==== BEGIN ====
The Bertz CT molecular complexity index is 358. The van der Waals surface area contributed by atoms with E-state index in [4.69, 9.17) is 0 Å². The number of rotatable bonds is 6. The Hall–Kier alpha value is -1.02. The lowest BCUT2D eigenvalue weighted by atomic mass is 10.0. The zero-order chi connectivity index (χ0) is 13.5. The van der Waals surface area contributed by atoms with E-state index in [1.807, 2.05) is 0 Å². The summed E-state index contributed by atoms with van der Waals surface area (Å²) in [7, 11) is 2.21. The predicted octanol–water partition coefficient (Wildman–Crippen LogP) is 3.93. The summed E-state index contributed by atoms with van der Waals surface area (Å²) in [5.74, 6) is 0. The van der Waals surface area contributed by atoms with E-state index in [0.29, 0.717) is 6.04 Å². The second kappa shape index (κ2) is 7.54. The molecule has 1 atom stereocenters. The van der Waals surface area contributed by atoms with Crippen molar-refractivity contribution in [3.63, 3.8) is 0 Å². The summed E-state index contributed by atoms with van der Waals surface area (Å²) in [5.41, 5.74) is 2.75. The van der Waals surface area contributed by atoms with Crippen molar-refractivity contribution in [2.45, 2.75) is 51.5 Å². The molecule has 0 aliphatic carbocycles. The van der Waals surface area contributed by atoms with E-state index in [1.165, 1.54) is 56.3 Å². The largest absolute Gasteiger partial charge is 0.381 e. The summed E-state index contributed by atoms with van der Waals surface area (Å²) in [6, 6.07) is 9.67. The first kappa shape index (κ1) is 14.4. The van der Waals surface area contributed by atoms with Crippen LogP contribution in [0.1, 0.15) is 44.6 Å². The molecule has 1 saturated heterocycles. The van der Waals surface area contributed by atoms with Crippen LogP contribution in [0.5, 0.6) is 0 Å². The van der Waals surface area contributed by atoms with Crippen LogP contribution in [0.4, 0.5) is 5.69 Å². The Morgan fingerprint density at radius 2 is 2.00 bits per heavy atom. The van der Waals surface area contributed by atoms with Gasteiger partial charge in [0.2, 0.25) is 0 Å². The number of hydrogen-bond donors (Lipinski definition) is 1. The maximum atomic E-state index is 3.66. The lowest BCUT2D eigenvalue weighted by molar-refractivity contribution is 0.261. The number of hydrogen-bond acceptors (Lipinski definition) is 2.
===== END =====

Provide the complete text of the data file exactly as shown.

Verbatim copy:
The Bertz CT molecular complexity index is 358. The van der Waals surface area contributed by atoms with E-state index in [4.69, 9.17) is 0 Å². The number of rotatable bonds is 6. The Hall–Kier alpha value is -1.02. The lowest BCUT2D eigenvalue weighted by atomic mass is 10.0. The zero-order chi connectivity index (χ0) is 13.5. The van der Waals surface area contributed by atoms with E-state index in [1.807, 2.05) is 0 Å². The summed E-state index contributed by atoms with van der Waals surface area (Å²) in [7, 11) is 2.21. The predicted octanol–water partition coefficient (Wildman–Crippen LogP) is 3.93. The summed E-state index contributed by atoms with van der Waals surface area (Å²) in [5.74, 6) is 0. The van der Waals surface area contributed by atoms with E-state index in [0.29, 0.717) is 6.04 Å². The second kappa shape index (κ2) is 7.54. The molecule has 1 atom stereocenters. The van der Waals surface area contributed by atoms with Crippen molar-refractivity contribution in [3.63, 3.8) is 0 Å². The summed E-state index contributed by atoms with van der Waals surface area (Å²) in [5.41, 5.74) is 2.75. The van der Waals surface area contributed by atoms with Crippen molar-refractivity contribution in [2.45, 2.75) is 51.5 Å². The molecule has 0 aliphatic carbocycles. The van der Waals surface area contributed by atoms with E-state index in [1.165, 1.54) is 56.3 Å². The largest absolute Gasteiger partial charge is 0.381 e. The summed E-state index contributed by atoms with van der Waals surface area (Å²) in [6, 6.07) is 9.67. The first kappa shape index (κ1) is 14.4. The van der Waals surface area contributed by atoms with Crippen LogP contribution in [0.1, 0.15) is 44.6 Å². The molecule has 1 saturated heterocycles. The van der Waals surface area contributed by atoms with Crippen LogP contribution in [0.5, 0.6) is 0 Å². The van der Waals surface area contributed by atoms with Crippen LogP contribution in [0.4, 0.5) is 5.69 Å². The Morgan fingerprint density at radius 2 is 2.00 bits per heavy atom. The van der Waals surface area contributed by atoms with Gasteiger partial charge in [0.2, 0.25) is 0 Å². The number of hydrogen-bond donors (Lipinski definition) is 1. The maximum atomic E-state index is 3.66. The lowest BCUT2D eigenvalue weighted by molar-refractivity contribution is 0.261. The number of hydrogen-bond acceptors (Lipinski definition) is 2.